By Edie Brush, Oglethorpe Episcopal Campus Ministries
I had the honor of being 1 of the 15 people chosen to be a part of the pilgrimage to Cape Coast, Ghana. Our intentions were to learn more about the dark history of the slave trade and to work with our companion diocese in Cape Coast to take steps towards reconciliation.
A few weeks before taking off, I was visiting some friends in Memphis and we decided to go to the civil rights museum there. The museum is set up chronologically, so the first room is all about the start of the Atlantic Slave Trade. On the wall, there’s a small blurb about that Cape Coast Castle that reads “Cape Coast Castle was the hub of the British Slave Trade. Slaves were held in the basements until sold and shipped to the Americas”. That does not even begin to describe what I witnessed in the castle.
Cape Coast Castle is the worst place I have ever been to. There is nothing that anyone could have said to me to prepare me to walk into the dungeons under the castle. Hundreds of Africans were crammed into small, dark, hot cells for months at a time. On the ground, you could see what appeared to be dried mud. The tour guide explained to us that there was no way for the slaves to properly use the bathroom, so what we were seeing was solidified human waste. On the wall, you could see where slaves slammed their shackles against the wall. Directly above the dungeons, sat an Anglican chapel where the British regularly worshiped, despite the suffering that was happening directly below them.
Walking through the castle, I felt heartbroken, angry and guilty. Heartbroken for each African that was stripped of their humanity. Angry that something like this could ever happen. Guilty because the reality is, my ancestors were the ones in the chapel. They were the ones systematically dehumanizing so many people.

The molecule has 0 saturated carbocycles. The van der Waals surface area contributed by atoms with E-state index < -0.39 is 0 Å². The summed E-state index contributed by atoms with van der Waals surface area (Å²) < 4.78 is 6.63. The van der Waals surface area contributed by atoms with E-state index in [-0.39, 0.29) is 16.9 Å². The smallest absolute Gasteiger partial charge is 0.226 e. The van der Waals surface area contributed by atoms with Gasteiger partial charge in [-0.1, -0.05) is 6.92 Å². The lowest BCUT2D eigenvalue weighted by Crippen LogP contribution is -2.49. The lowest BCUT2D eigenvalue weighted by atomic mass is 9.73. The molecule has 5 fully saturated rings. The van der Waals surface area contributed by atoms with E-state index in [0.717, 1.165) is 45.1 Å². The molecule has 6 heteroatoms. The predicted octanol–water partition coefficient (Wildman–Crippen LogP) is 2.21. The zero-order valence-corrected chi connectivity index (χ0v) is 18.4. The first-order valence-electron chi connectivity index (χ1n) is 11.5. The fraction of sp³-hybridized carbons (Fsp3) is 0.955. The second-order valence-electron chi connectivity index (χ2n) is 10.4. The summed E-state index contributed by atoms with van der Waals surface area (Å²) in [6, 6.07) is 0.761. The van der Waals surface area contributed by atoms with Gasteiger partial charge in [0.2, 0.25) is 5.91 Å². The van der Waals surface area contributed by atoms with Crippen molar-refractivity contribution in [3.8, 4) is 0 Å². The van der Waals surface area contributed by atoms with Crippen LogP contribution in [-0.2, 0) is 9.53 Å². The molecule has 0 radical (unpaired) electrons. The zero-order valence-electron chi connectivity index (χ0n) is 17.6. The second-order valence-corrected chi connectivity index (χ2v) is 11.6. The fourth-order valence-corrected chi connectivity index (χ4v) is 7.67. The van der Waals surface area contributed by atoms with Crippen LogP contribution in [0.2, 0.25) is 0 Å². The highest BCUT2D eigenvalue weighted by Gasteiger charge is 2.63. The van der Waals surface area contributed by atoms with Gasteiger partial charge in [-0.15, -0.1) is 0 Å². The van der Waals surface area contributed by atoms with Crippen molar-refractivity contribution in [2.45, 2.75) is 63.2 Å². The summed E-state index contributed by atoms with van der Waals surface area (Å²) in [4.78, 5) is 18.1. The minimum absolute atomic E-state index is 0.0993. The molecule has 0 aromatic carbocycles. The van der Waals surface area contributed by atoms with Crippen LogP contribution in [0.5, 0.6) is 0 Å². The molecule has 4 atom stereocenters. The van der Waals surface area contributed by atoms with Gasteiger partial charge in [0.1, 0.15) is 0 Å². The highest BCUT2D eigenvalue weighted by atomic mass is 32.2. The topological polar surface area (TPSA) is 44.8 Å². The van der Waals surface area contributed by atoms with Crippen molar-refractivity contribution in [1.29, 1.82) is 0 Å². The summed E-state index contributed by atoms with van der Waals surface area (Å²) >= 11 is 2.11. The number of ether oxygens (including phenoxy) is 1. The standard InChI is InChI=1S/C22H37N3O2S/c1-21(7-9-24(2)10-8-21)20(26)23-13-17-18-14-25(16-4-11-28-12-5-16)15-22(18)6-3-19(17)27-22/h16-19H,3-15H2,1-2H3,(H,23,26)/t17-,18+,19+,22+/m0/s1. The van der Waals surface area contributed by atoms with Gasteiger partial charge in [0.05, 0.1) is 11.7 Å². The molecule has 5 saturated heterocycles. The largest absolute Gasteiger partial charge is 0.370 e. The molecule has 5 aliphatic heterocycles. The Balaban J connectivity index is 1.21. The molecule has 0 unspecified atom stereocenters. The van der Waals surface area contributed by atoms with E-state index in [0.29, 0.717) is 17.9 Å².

What I saw in the castle was a reminder that we have the capacity to be so evil to one another. While we were debriefing our experience, many described walking into the castle as a Good Friday experience. It was heavy and seemingly hopeless.
But what I also experienced in Ghana, was a reminder that our capacity to love one each other is greater. Our first night in Ghana, Bishop Victor, and his family came to our hotel to welcome us. They brought their sweet daughter, Mama Efua who is three years old. She came and sat right next to me. We sat there and quietly played with a little Jesus figurine she brought with her. After a few minutes, she picked up my phone and quickly discovered how to take selfies. Her smile and joy were contagious. Whenever we spent time at the Bishop’s Court, we were attached at the hip. We chased each other around the Bishop’s court, played with her little Jesus and of course took lots of selfies. As you could imagine, leaving this precious girl was so hard. As we were saying our goodbyes, Mother Superior pulled me aside and said: “She is your sister and you are family”. We exchanged addresses and are working to stay connected.
Abundant generosity is embedded in the culture. On Sunday, the pilgrims divided up and went to different churches around the diocese. I went to St. James with Suzanne, another pilgrim from Atlanta. After the sermon, three offerings were collected, and each time people joyfully gave what they had. Could you imagine if a church in Atlanta asked for three offerings? I could not tell you how many people gave so much of their time to make this pilgrimage possible. Father Theo, a priest in the diocess guided us around for the whole week. His wife and son joined us to help us find different places to shop. Mother Superior and other women from the diocess made us delicious meals, offered joyful hugs and incredibly thoughtful gifts. This does not even begin to cover the generosity and kindness we experienced. There is a lot of poverty in Ghana, but time and time again we were shown that it does not matter how much you have. You can always do little things to be kind to those around you and it goes a long way.
Within a week, I saw the worst and best of humanity. Every day we have a choice of how we treat each other. The racism that was present in the dungeons is alive and well today. Every day we have the opportunity to make the choices that will end this cycle. We can make the choice to put our ego aside and listen to our black brothers and sisters. We can make the choice to call our representatives and vote for a change.
It does not matter if we are just sitting in the chapel. What are we doing outside of the chapel to uphold our promise to respect the dignity of every human being?
Life is short, and we do not have much time to gladden the hearts of those who travel with us. So be swift to love, and make haste to be kind.